Rams vs. Dolphins: 10 Keys to the Game for St. Louis
The St. Louis Rams (3-2) have obtained a winning record for the first time since November 5, 2006.
The Rams are now a winning team, which is apparently so shocking that it sent Kevin Demoff (Rams Chief Operating Officer) to the emergency room the very next day:
I guess fainting the day after going over .500 isn't exactly acting like you've been there before.— Kevin Demoff (@kdemoff) October 5, 2012
Now, the only question is whether or not the current excitement is the high point of the season, or if the Rams will be able to maintain their winning record until Week 17.
Outside of their two games against San Francisco, the last three games featured the toughest defenses the Rams will see all season—Chicago, Seattle and Arizona are all top-10 defenses (Arizona was top-10 entering the game against St. Louis, but it is now 11th overall).
The Rams went 2-1 against those three teams, which is a positive sign moving forward.
However, just because they exited two tough divisional games unscathed doesn't mean they won't struggle down the road.
For starters, the team lost Danny Amendola to a shoulder injury during the game against Arizona, and his absence could be hard to overcome.
At the time of the injury, Amendola was top-five in receiving yards and was tied for second in the NFL in receptions (32). And according to Jim Thomas of the St. Louis Post-Dispatch (via Twitter), it could be a while before he returns:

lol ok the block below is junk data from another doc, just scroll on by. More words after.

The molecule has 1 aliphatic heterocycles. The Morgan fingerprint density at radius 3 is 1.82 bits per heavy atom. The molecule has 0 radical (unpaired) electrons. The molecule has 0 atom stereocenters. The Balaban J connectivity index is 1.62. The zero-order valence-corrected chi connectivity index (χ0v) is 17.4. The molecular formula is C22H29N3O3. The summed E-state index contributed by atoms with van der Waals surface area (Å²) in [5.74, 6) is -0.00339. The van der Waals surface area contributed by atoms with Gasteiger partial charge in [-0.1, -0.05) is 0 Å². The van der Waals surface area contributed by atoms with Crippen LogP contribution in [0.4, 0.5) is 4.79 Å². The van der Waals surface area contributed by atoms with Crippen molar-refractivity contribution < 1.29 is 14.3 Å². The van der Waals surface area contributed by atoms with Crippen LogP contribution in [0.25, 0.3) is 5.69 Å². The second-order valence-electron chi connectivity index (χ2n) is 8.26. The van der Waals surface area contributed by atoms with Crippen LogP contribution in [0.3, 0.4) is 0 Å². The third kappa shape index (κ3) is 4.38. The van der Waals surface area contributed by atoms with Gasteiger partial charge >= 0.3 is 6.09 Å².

No surgery needed, and depending on how quickly Amendola heals, he will return in anywhere from 4 to 8 weeks. The Rams have a bye in there.— Jim Thomas (@jthom1) October 6, 2012
If the team can overcome Amendola's injury, as well as the injuries to the offensive line, then there's a good chance that Jeff Fisher can keep the team focused and ready for the playoff hunt.
A good start would be winning a tough road game against the Miami Dolphins (2-3), who have been better than advertised in 2012.
If the Rams want to exit Miami with a 4-2 record and their first road victory of the season, here are 10 things they must accomplish.
1. Get Into a Rhythm Through the Air
The Miami Dolphins currently have the top run defense in the NFL (61.4 yards per game), but one thing their defense hasn't been able to do is stop the pass.
The Dolphins are 27th in the NFL in pass defense (281.8 yards per game).
Will the Rams beat the Dolphins?
In five games, they've allowed three 300-yard passers (two of them ended up winning the game). And Andy Dalton, who had the worst statistical game against them, still threw for 234 yards and a touchdown.
It's important that the Rams expose Miami's weak secondary by finding a rhythm early on and sticking to it.
2. Buy an Extra Second in Pass Blocking
This isn't exactly a revolutionary observation, since this is something we hope for every week with the Rams' poor offensive line, but it's particularly important this week.
With Danny Amendola on the sidelines, Sam Bradford doesn't have his short-yardage option, which means he'll have to look to his outside receivers more often.
In order to get the ball to the outside and down the field, the line will have to play at a high level and buy Bradford extra time. If they can't accomplish this, then expect plenty of sacks.
3. Establish an Early Lead
This is important for several key reasons.